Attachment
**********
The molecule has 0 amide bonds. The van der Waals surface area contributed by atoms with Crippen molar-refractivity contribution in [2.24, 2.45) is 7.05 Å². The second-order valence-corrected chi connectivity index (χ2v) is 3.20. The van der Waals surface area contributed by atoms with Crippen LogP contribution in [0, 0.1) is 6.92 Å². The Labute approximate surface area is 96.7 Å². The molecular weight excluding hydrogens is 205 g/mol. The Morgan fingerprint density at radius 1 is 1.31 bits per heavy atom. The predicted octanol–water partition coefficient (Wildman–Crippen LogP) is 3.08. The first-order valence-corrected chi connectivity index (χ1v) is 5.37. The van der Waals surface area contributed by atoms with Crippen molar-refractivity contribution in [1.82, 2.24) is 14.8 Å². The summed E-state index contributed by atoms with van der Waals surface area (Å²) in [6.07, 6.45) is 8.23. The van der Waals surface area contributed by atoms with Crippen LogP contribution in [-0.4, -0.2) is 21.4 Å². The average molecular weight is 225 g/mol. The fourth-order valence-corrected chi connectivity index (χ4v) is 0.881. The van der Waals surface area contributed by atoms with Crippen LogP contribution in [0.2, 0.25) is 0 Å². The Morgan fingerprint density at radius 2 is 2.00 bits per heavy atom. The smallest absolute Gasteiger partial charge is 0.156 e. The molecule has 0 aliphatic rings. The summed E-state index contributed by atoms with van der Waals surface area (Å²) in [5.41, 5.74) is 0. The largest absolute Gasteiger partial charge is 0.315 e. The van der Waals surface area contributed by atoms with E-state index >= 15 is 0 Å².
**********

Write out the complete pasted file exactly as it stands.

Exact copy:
The molecule has 0 amide bonds. The van der Waals surface area contributed by atoms with Crippen molar-refractivity contribution in [2.24, 2.45) is 7.05 Å². The second-order valence-corrected chi connectivity index (χ2v) is 3.20. The van der Waals surface area contributed by atoms with Crippen LogP contribution in [0, 0.1) is 6.92 Å². The Labute approximate surface area is 96.7 Å². The molecular weight excluding hydrogens is 205 g/mol. The Morgan fingerprint density at radius 1 is 1.31 bits per heavy atom. The predicted octanol–water partition coefficient (Wildman–Crippen LogP) is 3.08. The first-order valence-corrected chi connectivity index (χ1v) is 5.37. The van der Waals surface area contributed by atoms with Crippen molar-refractivity contribution in [1.82, 2.24) is 14.8 Å². The summed E-state index contributed by atoms with van der Waals surface area (Å²) in [6.07, 6.45) is 8.23. The van der Waals surface area contributed by atoms with Crippen LogP contribution in [-0.4, -0.2) is 21.4 Å². The average molecular weight is 225 g/mol. The fourth-order valence-corrected chi connectivity index (χ4v) is 0.881. The van der Waals surface area contributed by atoms with Crippen LogP contribution in [0.2, 0.25) is 0 Å². The Morgan fingerprint density at radius 2 is 2.00 bits per heavy atom. The smallest absolute Gasteiger partial charge is 0.156 e. The molecule has 0 aliphatic rings. The summed E-state index contributed by atoms with van der Waals surface area (Å²) in [5.41, 5.74) is 0. The largest absolute Gasteiger partial charge is 0.315 e. The van der Waals surface area contributed by atoms with E-state index >= 15 is 0 Å².